Lydia Ko has two million reasons to celebrate her ninth season on the LPGA Tour. She capped off the year by being named Player of the Year, she took home the Vare Trophy for lowest scoring average of the season, topped the money list, and won the first of its kind $2 million winner’s check for capturing the CME Group Tour Championship.
“To be the Player of the Year and to win the Vare Trophy again and to win the CME Group Tour Championship, it's a dream come true,” Ko said on Sunday. “To be able to do it in front of family and my team, you know, it's a very special one.”
Ko’s award sweep caps one of the 25-year old’s most impressive seasons on the LPGA Tour. The Kiwi won three times, including for the first time in her native Korea, and pointed to her personal and professional growth for her success in 2022.
Ko was one of five players along with Jennifer Kupcho, Brooke Henderson, Minjee Lee, and Atthaya Thitikul, who won multiple times over the course of a season that was full of parity and punctuated by a record-tying 11 Rolex First-Time Winners.
Ko, Lee, Henderson, and Thitikul were all in the hunt for the Player of the Year. And while the season’s top honor ultimately went to Ko, it was Lee, the U.S. Women’s Open champion, who came away with the Rolex Annika Major Award for the most consistent performance in the five majors. Lee was also named winner of the Aon Risk Reward Challenge and took home its $1 million prize.
Thitikul was one of those first-time winners. She won twice in her rookie season and spent a one-week stint at No. 1 in the Rolex Rankings. Her standout season also saw her contend for the Rolex Player of the Year and the Vare Trophy. The young Thai’s season culminated by winning the Louise Suggs Rolex Rookie of the Year honor.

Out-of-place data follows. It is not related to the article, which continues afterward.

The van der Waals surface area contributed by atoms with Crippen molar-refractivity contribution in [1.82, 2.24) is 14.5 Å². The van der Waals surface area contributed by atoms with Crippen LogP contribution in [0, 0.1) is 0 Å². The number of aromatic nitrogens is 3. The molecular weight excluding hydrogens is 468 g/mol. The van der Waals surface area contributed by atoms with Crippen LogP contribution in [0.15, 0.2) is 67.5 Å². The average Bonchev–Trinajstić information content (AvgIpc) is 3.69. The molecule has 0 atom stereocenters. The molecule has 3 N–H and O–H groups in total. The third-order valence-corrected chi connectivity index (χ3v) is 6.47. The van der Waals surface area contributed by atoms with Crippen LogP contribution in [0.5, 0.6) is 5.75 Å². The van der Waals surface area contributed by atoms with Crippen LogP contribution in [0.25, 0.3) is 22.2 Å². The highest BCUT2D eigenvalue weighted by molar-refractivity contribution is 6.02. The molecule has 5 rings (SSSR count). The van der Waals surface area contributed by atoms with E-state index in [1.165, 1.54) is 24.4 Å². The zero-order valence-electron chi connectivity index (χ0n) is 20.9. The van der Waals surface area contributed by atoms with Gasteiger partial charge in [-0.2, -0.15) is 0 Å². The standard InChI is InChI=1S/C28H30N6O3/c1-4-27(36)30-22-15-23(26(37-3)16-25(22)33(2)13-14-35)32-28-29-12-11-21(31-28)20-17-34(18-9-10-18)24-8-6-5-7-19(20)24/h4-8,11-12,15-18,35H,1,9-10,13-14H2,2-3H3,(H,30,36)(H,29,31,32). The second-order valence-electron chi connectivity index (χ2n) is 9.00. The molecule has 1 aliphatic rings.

It’s been a decade since Ko became a first-time winner on the LPGA Tour and since joining the Tour in 2014, at the age of 16, Ko has grown right along with it.
Ko’s rookie season featured a $56 million purse with 32 events. Last week, the Tour unveiled its 2023 schedule with a record-breaking purse of more than $100 million with 33 official tournaments, plus the Hanwah LifePlus International Crown and the 18th edition of the Solheim Cup.
Next season’s eye-popping purse is due in large part to the five major championships - the Chevron Championship, U.S. Women’s Open presented by ProMedica, KPMG Women’s PGA Championship, Amundi Evian Championship, and AIG Women’s Open - which continue to edge each other forward with unprecedented growth and make up $37.9 million of the 2023 purse. And next year, the majors will test the world’s best on the game’s premier venues, many for the first time.
In April, the Chevron Championship will be staged at its new home outside Houston at The Club at Carlton Woods. In June, the KPMG Women’s PGA Championship will head to Baltusrol Golf Club for the first time and in July the U.S. Women’s Open will make its debut at Pebble Beach Golf Links. In August, the AIG Women’s Open will make its maiden visit to Walton Heath.
In addition to the return of the International Crown for the first time since 2018, the Tour also welcomes a new tournament to the schedule with the Mizuho Women’s Open at Liberty National Golf Club in June.
There is much to celebrate in looking back at what the world’s best achieved over this past season on the LPGA Tour, in which 26 different players found the winner’s circle with nearly a dozen of them winning for the very first time. Even with the competition that deep, there was one player who stood above the rest, and that was Lydia Ko.
The LPGA Tour takes an eight week break before kicking off the 2023 season in mid-January with the winners-only Hilton Grand Vacations Tournament of Champions at Lake Nona Golf and Country Club. It’s the beginning of what is sure to be a thrilling season with 100 million reasons to celebrate.